More than 125,000 acres and least 23 buildings have burned, with as many as 4,500 structures in jeopardy from the Rim fire, the San Francisco Chronicle reported.
Authorities said nearly 2,700 firefighters were on duty, with support from water-dropping aircraft.
By Saturday afternoon, the fire was reported 5 percent contained and apparently headed toward thick, dry pine forest, as it threatened power lines 150 miles away in Yosemite National Park, the newspaper said.
The California Emergency Management Agency said Gov. Jerry Brown had secured federal funding for the operations, when the Federal Emergency Management Agency approved a special Fire Management Assistance Grant, providing funds to reimburse eligible firefighting expenses.
"Current wildfire activity throughout the state has stretched our own resources, and those of our partners," said California Office of Emergency Services Director Mark Ghilarducci. "This funding is critical to ensure local and state firefighters have the tools that they need to get the job done."
The San Francisco Public Utilities Commission said Friday water, which reaches the Bay Area through underground pipes, was safe to drink but the commission decided to shut down two of its three main hydroelectric stations, the Chronicle reported.
The shutdown prompted Brown to declare a state of emergency in San Francisco.
The governor's concern was heightened as ash from the massive fire endangered the quality of the city's water supply from Hetch Hetchy, the Chronicle reported.
The blaze has blackened nearly 200 square miles, doubling in size in the space of a day, but firefighters were optimistic of progress.
The fire, which had blackened 53,000 acres Thursday, grew to nearly 126,000 acres late Friday night, CNN reported. It began Aug. 17 in the Stanislaus National Forest.
About 2,700 firefighters from across the United States are involved in containing the fire. Their efforts have been hampered by having to work in steep and largely inaccessible terrain.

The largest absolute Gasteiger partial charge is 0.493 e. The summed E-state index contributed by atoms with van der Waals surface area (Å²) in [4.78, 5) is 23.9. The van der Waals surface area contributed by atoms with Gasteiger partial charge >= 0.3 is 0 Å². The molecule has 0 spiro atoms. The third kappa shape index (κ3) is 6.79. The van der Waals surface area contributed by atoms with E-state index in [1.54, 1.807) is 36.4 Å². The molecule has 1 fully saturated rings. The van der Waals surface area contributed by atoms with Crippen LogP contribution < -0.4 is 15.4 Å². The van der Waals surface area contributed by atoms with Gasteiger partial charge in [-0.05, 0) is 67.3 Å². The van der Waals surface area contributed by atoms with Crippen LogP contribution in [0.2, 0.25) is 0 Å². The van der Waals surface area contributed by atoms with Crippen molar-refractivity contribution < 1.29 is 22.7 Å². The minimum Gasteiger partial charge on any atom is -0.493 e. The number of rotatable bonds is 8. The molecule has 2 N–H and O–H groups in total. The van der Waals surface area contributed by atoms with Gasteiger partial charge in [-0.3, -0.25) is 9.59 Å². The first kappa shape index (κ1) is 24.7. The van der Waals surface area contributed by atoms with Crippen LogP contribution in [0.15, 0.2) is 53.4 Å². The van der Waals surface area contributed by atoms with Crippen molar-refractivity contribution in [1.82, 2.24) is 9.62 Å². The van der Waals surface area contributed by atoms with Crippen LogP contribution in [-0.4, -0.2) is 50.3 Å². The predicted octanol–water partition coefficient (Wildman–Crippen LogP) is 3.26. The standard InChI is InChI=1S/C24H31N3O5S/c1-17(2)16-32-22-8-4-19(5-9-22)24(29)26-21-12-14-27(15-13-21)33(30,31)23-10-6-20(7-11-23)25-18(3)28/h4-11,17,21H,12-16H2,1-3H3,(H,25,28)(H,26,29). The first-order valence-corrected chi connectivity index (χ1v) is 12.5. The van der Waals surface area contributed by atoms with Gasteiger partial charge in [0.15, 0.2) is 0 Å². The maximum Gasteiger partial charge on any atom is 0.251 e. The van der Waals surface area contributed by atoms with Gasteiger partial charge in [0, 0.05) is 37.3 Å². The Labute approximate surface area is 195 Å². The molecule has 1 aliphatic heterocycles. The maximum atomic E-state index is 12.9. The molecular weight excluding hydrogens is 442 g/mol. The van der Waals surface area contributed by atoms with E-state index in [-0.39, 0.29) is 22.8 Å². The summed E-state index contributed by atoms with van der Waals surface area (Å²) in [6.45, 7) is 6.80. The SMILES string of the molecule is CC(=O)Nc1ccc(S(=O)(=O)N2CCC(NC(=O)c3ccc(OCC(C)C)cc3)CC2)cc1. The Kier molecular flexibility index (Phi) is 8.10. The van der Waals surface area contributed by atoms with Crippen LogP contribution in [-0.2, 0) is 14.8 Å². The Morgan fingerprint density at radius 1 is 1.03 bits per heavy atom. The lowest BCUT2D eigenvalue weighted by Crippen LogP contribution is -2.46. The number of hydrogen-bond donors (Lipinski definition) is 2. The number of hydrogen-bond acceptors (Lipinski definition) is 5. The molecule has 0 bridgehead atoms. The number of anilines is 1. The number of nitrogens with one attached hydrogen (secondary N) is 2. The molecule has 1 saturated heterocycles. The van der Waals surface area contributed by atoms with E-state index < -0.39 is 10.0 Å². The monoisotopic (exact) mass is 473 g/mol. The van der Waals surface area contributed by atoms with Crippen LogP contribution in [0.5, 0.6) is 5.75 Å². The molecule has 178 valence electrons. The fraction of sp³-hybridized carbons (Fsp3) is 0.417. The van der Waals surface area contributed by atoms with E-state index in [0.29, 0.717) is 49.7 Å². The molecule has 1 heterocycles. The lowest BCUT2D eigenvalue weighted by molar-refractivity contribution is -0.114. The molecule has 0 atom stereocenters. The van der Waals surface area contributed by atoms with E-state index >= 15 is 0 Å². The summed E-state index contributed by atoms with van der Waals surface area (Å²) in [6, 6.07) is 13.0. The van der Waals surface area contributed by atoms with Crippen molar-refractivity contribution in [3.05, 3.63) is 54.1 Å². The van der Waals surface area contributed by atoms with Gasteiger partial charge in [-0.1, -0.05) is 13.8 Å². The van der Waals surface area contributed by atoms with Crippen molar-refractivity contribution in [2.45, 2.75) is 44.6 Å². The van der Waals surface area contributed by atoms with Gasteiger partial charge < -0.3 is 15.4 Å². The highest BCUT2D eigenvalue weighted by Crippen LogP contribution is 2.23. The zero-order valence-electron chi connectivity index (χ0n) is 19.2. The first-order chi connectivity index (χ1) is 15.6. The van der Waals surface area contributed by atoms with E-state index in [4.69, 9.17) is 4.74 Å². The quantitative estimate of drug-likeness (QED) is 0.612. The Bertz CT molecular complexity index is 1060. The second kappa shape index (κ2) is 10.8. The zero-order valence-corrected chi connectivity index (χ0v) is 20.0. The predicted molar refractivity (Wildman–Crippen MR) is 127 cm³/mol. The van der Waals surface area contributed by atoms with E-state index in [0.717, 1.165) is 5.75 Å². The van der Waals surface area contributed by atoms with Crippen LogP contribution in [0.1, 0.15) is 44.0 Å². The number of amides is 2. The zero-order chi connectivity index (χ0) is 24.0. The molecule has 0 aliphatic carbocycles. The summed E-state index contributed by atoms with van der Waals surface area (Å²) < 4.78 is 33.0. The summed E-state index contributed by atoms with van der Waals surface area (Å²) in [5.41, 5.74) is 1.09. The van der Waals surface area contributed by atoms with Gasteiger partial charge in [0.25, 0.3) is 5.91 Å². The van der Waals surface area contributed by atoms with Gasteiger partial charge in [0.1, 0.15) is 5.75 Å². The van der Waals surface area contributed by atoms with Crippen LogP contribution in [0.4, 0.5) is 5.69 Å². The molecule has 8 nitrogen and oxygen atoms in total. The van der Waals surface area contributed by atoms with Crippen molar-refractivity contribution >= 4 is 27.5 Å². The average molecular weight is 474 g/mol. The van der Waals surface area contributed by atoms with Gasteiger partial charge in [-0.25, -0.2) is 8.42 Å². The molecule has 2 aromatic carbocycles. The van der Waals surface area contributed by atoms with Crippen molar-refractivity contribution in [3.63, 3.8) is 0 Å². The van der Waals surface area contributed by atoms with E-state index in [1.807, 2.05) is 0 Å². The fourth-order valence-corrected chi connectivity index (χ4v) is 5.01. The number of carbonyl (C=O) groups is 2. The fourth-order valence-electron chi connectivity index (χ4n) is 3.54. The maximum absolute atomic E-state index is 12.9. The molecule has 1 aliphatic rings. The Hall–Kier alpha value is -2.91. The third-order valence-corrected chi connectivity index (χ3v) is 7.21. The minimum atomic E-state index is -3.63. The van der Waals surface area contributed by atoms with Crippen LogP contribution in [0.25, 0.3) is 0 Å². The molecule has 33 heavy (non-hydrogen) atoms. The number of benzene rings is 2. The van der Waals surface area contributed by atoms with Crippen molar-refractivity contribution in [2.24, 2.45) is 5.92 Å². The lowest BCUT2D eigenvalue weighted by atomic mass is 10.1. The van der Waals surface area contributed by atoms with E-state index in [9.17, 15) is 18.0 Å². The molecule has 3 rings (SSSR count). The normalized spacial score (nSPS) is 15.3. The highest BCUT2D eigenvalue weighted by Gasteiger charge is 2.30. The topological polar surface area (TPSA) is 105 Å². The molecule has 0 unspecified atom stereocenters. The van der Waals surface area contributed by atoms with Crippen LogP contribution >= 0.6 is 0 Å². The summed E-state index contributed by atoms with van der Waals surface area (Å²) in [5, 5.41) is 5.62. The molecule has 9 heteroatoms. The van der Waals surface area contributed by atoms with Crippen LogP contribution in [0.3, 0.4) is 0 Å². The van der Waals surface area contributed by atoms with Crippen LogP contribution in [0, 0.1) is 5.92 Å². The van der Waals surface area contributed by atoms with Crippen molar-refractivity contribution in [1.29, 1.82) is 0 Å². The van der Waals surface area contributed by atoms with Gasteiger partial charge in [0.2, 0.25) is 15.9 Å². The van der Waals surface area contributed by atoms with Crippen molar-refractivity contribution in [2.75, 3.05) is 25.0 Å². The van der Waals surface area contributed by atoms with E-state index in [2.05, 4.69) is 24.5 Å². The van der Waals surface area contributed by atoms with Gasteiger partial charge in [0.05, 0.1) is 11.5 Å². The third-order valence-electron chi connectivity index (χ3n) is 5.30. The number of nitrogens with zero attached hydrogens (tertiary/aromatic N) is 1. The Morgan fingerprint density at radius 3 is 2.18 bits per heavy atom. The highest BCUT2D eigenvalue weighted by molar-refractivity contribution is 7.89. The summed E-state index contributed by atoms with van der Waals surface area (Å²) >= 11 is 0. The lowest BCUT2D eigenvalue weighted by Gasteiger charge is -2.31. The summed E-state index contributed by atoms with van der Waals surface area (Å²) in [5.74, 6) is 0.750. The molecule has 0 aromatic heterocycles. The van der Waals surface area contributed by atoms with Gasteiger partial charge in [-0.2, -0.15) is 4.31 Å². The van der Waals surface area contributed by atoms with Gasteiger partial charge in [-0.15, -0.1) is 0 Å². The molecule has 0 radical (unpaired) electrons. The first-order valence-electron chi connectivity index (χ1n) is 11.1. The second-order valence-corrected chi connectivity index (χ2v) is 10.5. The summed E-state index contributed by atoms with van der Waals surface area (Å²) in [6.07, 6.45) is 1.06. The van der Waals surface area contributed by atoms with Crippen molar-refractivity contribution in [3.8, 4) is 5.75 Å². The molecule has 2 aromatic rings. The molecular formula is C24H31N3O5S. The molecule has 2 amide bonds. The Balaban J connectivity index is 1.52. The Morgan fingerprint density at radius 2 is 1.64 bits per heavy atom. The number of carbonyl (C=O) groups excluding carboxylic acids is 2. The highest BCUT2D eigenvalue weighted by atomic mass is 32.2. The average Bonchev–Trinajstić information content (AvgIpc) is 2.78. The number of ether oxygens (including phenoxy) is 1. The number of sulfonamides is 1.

Pine Mountain Lake's 2,800 mostly seasonal residents had been ordered to evacuate. Two smaller nearby towns, Groveland and Tuolumne City had been advised, but not ordered, to leave.
More than 5,500 homes are threatened; four have been destroyed.
Yosemite officials shrugged off the possibility the park might have to close.
"If it continues to move in the direction it has in the last day or so, it's just moving into wilderness," said Kari Cobb, a park spokeswoman. "There's no structures, nothing there."
Smoke from the wildfire has blown into Nevada, lowering air quality to unhealthy levels, the Reno Gazette-Journal reported.
The Washoe County Health District measured air pollution levels at 200, one point less than "very unhealthy." Schools and parks across the area canceled outdoor activities.
The number of people reporting to the emergency room of Reno's hospital with breathing difficulties had increased significantly since Thursday, said a hospital spokeswoman.
In Montana, about 20 families in recreational vehicles have been camped out since late Tuesday in a shopping center parking lot after the Lolo Creek Complex wildfire threatened their lakeside campsite, The Missoulian reported.
The campers have been told they may be able to return by Sunday or Monday.